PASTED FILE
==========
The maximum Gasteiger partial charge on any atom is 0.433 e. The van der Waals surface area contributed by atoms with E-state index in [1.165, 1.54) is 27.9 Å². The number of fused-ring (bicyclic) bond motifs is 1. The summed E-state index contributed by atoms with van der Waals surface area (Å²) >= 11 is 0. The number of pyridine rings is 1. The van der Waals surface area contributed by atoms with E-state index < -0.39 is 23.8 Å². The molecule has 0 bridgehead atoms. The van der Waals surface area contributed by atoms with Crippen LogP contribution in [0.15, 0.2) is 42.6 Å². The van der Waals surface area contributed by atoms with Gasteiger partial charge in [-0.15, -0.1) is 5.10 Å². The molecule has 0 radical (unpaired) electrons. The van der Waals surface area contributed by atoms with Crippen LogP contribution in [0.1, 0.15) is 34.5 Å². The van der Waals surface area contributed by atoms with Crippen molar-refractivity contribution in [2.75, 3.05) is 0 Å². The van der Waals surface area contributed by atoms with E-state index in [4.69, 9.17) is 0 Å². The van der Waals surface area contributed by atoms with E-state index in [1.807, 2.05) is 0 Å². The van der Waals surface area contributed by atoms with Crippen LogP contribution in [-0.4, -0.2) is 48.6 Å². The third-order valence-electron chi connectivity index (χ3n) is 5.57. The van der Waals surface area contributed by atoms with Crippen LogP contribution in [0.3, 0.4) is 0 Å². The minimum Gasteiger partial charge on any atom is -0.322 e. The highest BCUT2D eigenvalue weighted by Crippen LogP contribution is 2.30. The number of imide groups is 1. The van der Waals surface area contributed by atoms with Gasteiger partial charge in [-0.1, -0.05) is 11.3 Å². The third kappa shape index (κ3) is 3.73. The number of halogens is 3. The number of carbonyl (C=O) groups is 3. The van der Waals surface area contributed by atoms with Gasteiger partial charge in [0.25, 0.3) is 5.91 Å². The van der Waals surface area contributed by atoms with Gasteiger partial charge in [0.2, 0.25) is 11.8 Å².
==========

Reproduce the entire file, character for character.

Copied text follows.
The maximum Gasteiger partial charge on any atom is 0.433 e. The van der Waals surface area contributed by atoms with E-state index in [1.165, 1.54) is 27.9 Å². The number of fused-ring (bicyclic) bond motifs is 1. The summed E-state index contributed by atoms with van der Waals surface area (Å²) >= 11 is 0. The number of pyridine rings is 1. The van der Waals surface area contributed by atoms with E-state index < -0.39 is 23.8 Å². The molecule has 0 bridgehead atoms. The van der Waals surface area contributed by atoms with Crippen LogP contribution in [0.15, 0.2) is 42.6 Å². The van der Waals surface area contributed by atoms with Gasteiger partial charge in [-0.15, -0.1) is 5.10 Å². The molecule has 0 radical (unpaired) electrons. The van der Waals surface area contributed by atoms with Crippen LogP contribution in [0.1, 0.15) is 34.5 Å². The van der Waals surface area contributed by atoms with Crippen molar-refractivity contribution in [2.75, 3.05) is 0 Å². The van der Waals surface area contributed by atoms with E-state index in [4.69, 9.17) is 0 Å². The van der Waals surface area contributed by atoms with E-state index in [1.807, 2.05) is 0 Å². The van der Waals surface area contributed by atoms with Crippen LogP contribution in [-0.4, -0.2) is 48.6 Å². The third-order valence-electron chi connectivity index (χ3n) is 5.57. The van der Waals surface area contributed by atoms with Crippen LogP contribution in [0.3, 0.4) is 0 Å². The minimum Gasteiger partial charge on any atom is -0.322 e. The highest BCUT2D eigenvalue weighted by Crippen LogP contribution is 2.30. The number of imide groups is 1. The van der Waals surface area contributed by atoms with Gasteiger partial charge in [-0.1, -0.05) is 11.3 Å². The third kappa shape index (κ3) is 3.73. The number of halogens is 3. The number of carbonyl (C=O) groups is 3. The van der Waals surface area contributed by atoms with Gasteiger partial charge in [0.25, 0.3) is 5.91 Å². The van der Waals surface area contributed by atoms with Gasteiger partial charge in [0.2, 0.25) is 11.8 Å².